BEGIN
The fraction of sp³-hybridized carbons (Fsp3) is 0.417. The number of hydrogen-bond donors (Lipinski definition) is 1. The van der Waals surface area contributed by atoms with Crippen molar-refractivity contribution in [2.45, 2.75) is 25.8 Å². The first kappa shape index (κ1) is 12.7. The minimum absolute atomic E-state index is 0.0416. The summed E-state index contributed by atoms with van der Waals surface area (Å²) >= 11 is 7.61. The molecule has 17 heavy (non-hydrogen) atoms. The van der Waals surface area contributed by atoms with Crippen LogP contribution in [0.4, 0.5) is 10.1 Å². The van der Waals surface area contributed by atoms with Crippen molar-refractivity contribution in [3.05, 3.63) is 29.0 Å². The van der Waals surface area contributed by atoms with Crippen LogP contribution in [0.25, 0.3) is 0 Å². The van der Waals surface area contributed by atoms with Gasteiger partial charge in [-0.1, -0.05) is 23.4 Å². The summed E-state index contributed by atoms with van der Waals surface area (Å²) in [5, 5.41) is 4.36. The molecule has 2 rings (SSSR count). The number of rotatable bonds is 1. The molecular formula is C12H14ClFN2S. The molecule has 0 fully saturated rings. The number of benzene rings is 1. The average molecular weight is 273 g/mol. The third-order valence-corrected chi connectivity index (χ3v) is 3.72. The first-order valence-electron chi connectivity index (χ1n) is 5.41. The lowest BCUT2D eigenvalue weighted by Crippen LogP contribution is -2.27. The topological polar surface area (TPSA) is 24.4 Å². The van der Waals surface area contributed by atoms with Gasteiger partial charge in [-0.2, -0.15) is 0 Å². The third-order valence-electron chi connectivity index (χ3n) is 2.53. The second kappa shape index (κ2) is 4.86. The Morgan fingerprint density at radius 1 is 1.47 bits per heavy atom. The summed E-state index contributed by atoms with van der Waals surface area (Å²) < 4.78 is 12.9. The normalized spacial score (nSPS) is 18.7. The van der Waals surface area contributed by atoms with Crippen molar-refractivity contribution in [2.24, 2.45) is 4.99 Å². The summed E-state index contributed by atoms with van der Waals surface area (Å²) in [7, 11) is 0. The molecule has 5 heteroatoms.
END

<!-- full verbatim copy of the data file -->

The fraction of sp³-hybridized carbons (Fsp3) is 0.417. The number of hydrogen-bond donors (Lipinski definition) is 1. The van der Waals surface area contributed by atoms with Crippen molar-refractivity contribution in [2.45, 2.75) is 25.8 Å². The first kappa shape index (κ1) is 12.7. The minimum absolute atomic E-state index is 0.0416. The summed E-state index contributed by atoms with van der Waals surface area (Å²) >= 11 is 7.61. The molecule has 17 heavy (non-hydrogen) atoms. The van der Waals surface area contributed by atoms with Crippen LogP contribution in [0.4, 0.5) is 10.1 Å². The van der Waals surface area contributed by atoms with Crippen molar-refractivity contribution in [3.05, 3.63) is 29.0 Å². The van der Waals surface area contributed by atoms with Crippen LogP contribution in [0.25, 0.3) is 0 Å². The van der Waals surface area contributed by atoms with Gasteiger partial charge in [-0.1, -0.05) is 23.4 Å². The summed E-state index contributed by atoms with van der Waals surface area (Å²) in [5, 5.41) is 4.36. The molecule has 2 rings (SSSR count). The number of rotatable bonds is 1. The molecular formula is C12H14ClFN2S. The molecule has 0 fully saturated rings. The number of benzene rings is 1. The average molecular weight is 273 g/mol. The third-order valence-corrected chi connectivity index (χ3v) is 3.72. The first-order valence-electron chi connectivity index (χ1n) is 5.41. The lowest BCUT2D eigenvalue weighted by Crippen LogP contribution is -2.27. The topological polar surface area (TPSA) is 24.4 Å². The van der Waals surface area contributed by atoms with Gasteiger partial charge in [-0.2, -0.15) is 0 Å². The third-order valence-electron chi connectivity index (χ3n) is 2.53. The second kappa shape index (κ2) is 4.86. The Morgan fingerprint density at radius 1 is 1.47 bits per heavy atom. The summed E-state index contributed by atoms with van der Waals surface area (Å²) < 4.78 is 12.9. The normalized spacial score (nSPS) is 18.7. The van der Waals surface area contributed by atoms with Crippen molar-refractivity contribution in [2.24, 2.45) is 4.99 Å². The summed E-state index contributed by atoms with van der Waals surface area (Å²) in [7, 11) is 0. The molecule has 5 heteroatoms.